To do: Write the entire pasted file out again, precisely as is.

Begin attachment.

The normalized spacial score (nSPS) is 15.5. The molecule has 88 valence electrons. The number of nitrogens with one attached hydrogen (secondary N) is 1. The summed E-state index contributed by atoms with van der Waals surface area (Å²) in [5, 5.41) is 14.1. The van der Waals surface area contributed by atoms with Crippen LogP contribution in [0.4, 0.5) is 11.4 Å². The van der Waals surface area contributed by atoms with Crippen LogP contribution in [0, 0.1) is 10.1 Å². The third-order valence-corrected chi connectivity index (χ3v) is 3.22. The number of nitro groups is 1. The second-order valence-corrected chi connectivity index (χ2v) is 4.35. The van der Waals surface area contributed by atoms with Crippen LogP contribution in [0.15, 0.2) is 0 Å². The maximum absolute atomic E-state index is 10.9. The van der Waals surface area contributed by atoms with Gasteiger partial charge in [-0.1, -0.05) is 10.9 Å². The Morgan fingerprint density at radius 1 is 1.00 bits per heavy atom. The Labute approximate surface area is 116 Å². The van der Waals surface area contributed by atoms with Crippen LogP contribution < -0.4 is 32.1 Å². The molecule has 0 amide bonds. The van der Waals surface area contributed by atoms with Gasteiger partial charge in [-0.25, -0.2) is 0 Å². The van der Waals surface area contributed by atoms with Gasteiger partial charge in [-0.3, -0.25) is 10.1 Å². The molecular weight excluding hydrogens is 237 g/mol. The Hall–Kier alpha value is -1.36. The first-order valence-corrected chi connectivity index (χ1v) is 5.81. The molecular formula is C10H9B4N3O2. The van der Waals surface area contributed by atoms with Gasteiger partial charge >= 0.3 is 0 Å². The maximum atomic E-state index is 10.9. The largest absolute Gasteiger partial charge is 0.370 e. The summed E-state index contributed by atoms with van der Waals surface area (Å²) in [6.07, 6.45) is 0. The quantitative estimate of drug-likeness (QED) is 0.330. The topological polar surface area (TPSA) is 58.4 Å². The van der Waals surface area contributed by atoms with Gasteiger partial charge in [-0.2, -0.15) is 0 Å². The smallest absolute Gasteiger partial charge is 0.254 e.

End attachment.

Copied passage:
The normalized spacial score (nSPS) is 15.5. The molecule has 88 valence electrons. The number of nitrogens with one attached hydrogen (secondary N) is 1. The summed E-state index contributed by atoms with van der Waals surface area (Å²) in [5, 5.41) is 14.1. The van der Waals surface area contributed by atoms with Crippen LogP contribution in [0.4, 0.5) is 11.4 Å². The van der Waals surface area contributed by atoms with Crippen LogP contribution in [0, 0.1) is 10.1 Å². The third-order valence-corrected chi connectivity index (χ3v) is 3.22. The number of nitro groups is 1. The second-order valence-corrected chi connectivity index (χ2v) is 4.35. The van der Waals surface area contributed by atoms with Crippen LogP contribution in [0.15, 0.2) is 0 Å². The maximum absolute atomic E-state index is 10.9. The van der Waals surface area contributed by atoms with Gasteiger partial charge in [-0.1, -0.05) is 10.9 Å². The Morgan fingerprint density at radius 1 is 1.00 bits per heavy atom. The Labute approximate surface area is 116 Å². The van der Waals surface area contributed by atoms with Crippen LogP contribution < -0.4 is 32.1 Å². The molecule has 0 amide bonds. The van der Waals surface area contributed by atoms with Gasteiger partial charge in [-0.25, -0.2) is 0 Å². The van der Waals surface area contributed by atoms with Gasteiger partial charge in [-0.3, -0.25) is 10.1 Å². The molecular weight excluding hydrogens is 237 g/mol. The Hall–Kier alpha value is -1.36. The first-order valence-corrected chi connectivity index (χ1v) is 5.81. The molecular formula is C10H9B4N3O2. The van der Waals surface area contributed by atoms with Gasteiger partial charge >= 0.3 is 0 Å². The maximum atomic E-state index is 10.9. The largest absolute Gasteiger partial charge is 0.370 e. The summed E-state index contributed by atoms with van der Waals surface area (Å²) in [6.07, 6.45) is 0. The quantitative estimate of drug-likeness (QED) is 0.330. The topological polar surface area (TPSA) is 58.4 Å². The van der Waals surface area contributed by atoms with Gasteiger partial charge in [-0.2, -0.15) is 0 Å². The smallest absolute Gasteiger partial charge is 0.254 e.